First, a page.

I Think About This a Lot is a series dedicated to private memes: images, videos, and other random trivia we are doomed to play forever on loop in our minds.
I audibly gasped the first time I heard Annie Clark say, “You know I love you, shut up!” She didn’t say it to me, obviously, and it certainly wasn’t in person. Those seven words close out a YouTube clip titled “St. Vincent (Annie Clark) says I ‘I love you,’” a snippet of a documentary that chronicled St. Vincent’s 2009 Actor Tour. But the clip didn’t enter my life until 2013, when a new friend, Michael, insisted I watch it. We’d discovered a shared, undying crush on the rock-star dreamboat — who, at that point, had yet to publicly date women. Whiskey drunk, Michael and I watched this video upward of two dozen times straight (conservative estimate).
How could we stop? Fuzzy and out of focus, a curly-haired Clark addresses the camera from inches away, like a puppy investigating a lens. She tells the viewer “I love you” not once, not twice, but five times. Clocking in at just 13 seconds, “St. Vincent (Annie Clark) says I ‘I love you’” has the same mesmerizing rewatchability as any great Vine; just replace the comedic genius of “Back at it again at Krispy Kreme” with indie princess preciousness and big doe eyes. Folks, you just don’t immediately click out of that kind of video.
Five years ago, it felt like the easiest thing on the internet to crush on. Now, it feels overly precious and pretty contrived, but I still do think about it a lot. It’s the “Shut up!” that gets me — that teasing, cloying confidence. The notion that someone like Annie Clark could be so in love with a person (me), and had made that love so clear and undeniable that she’d tell you to stop asking for confirmation and just shut up already. Welcome to Swoon City, population: me.
The video itself is eerie and bizarre and lacks context, and I have approximately one billion questions about it: Who is she telling she loves? The director? The cinematographer? Was it a message for some lover in particular? Or, in fact, no one at all? Did she rehearse it? How many takes did it require? Was this an actual, genuine, spur-of-the-moment interaction? Or, in reality, merely a calculated thirst trap for the internet’s bottomless cache of sadboys? No, no. This 13-second video was made for me, me specifically, and no one else.
Turns out, I was not the only person who felt this way. Enter: the comments section.
It’s all charming and wonderful until you remember that the comment section is always a veritable hellscape. Indeed, droves of YouTube users have professed their lust for Clark underneath the video. “I watch this every night,” says one, and another: “Guys, knock it off. It’s obvious that she’s talking to me and no one else.” And another, taking it up a notch, “I want to lock her in my basement and make an Annie Clarke [sic] suit.” Totally, my man! A hot horror washed over me as I scrolled down and realized a solid 300,000 of the 467,000 views on “St. Vincent (Annie Clark) says I ‘I love you’” were probably from dudes jerking off to the video on loop.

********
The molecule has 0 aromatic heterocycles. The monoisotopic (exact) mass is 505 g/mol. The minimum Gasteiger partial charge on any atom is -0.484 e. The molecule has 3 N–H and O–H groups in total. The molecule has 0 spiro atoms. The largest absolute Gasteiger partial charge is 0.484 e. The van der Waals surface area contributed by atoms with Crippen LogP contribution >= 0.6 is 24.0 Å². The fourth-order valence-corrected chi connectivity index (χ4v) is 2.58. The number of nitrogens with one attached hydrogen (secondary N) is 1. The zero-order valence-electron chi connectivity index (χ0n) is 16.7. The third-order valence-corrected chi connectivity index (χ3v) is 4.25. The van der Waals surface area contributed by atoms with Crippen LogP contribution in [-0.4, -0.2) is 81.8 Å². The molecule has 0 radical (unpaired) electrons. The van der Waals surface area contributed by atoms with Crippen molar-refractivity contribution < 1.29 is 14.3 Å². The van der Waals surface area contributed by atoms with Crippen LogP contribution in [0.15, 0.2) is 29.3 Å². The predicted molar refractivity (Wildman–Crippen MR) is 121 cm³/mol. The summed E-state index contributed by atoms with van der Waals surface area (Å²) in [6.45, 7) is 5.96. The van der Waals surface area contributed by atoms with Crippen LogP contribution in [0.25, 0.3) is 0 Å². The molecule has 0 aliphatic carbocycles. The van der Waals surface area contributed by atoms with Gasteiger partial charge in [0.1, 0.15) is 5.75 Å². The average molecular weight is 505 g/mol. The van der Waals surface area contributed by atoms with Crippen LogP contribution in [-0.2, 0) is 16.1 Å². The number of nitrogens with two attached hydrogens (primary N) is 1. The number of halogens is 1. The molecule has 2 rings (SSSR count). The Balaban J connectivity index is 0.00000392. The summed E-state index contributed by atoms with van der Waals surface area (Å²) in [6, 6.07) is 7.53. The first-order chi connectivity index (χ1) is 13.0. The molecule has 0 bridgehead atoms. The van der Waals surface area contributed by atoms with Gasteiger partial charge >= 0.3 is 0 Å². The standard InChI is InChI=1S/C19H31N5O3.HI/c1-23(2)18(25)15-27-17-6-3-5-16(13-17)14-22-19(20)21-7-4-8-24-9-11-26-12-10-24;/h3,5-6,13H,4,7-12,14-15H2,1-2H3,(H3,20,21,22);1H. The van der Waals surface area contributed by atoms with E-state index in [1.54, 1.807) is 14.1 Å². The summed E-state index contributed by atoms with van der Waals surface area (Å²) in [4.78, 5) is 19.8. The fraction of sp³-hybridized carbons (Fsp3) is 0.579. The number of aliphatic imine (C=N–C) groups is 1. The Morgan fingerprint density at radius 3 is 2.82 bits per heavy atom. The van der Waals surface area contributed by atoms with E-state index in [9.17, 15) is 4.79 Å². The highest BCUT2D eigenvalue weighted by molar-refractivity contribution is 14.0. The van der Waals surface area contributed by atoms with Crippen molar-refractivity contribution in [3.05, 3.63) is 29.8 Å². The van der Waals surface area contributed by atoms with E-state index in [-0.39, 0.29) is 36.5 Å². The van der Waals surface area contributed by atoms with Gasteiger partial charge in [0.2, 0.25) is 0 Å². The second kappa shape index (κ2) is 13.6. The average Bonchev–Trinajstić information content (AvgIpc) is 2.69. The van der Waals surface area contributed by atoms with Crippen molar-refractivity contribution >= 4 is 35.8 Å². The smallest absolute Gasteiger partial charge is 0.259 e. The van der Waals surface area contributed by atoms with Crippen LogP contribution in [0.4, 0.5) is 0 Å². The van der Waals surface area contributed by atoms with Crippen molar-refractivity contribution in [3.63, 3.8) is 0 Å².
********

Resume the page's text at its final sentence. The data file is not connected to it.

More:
And, honestly? While I’d never comment “I can feel her loves permeating my bones” on a video of anyone doing anything, I have to admit, I don’t disagree with the general sentiment in this case! Suddenly, along with the butterflies of hearing Annie Clark say “I love you,” came a deep, nasty shame that I had anything in common with Creepy Online Dudes. Or, honestly, with straight men in general. Specifically: horniness. Ironically, that commonality is what brought me to “St. Vincent (Annie Clark) says ‘I love you’” in the first place. But professing a crush feels way slimier in the form of a YouTube comment than as a boozy conversation between friends.
As a Logged On queer woman, I carry a deep self-consciousness about treating women the way so many shitty men do online. You know what I mean: sliding into the DMs of an industry acquaintance; sending unsolicited nudes; assuming women owe you literally anything just because you matched on an app; responding to joke tweets with the same joke, just rephrased. I’m acutely aware that my straight female friends are sick of this kind of behavior from Creepy Online Dudes, and I get nervous about unintentionally repeating it. On the internet, even for women, it can be tough to tell where being flirty and forward ends and being disrespectful and shitty begins. On dating apps, this hyperawareness can manifest itself in a sort of mutual hesitation to make moves.
This anxiety is perfectly crystallized in my embarrassing soft spot for “St. Vincent (Annie Clark) says I ‘I love you.’” Revisiting this video means revisiting the reality that I have literally anything in common with the kind of dudes who leave thirsty comments on clips of cute girls being cute. I can’t shake the reality that I’m into girls — not that I’d want to — or my crush on Clark. And as such, I can’t shake my nagging urge to make a meme of Sad Internet Boys and Me clasping hands over “Drooling over Annie Clark saying ‘I love you.’”
The gay man–straight woman friendship is so well-documented that it’s nearly a cliché; straight men and gay women, less so. There are lots of reasons for this phenomenon, both dumb and not dumb, that are for a different essay. Perhaps if straight men were better at befriending lesbians, more of them would carry the same anxiety I do when interacting with women online. Or maybe that’s just wishful thinking. Either way, shut up!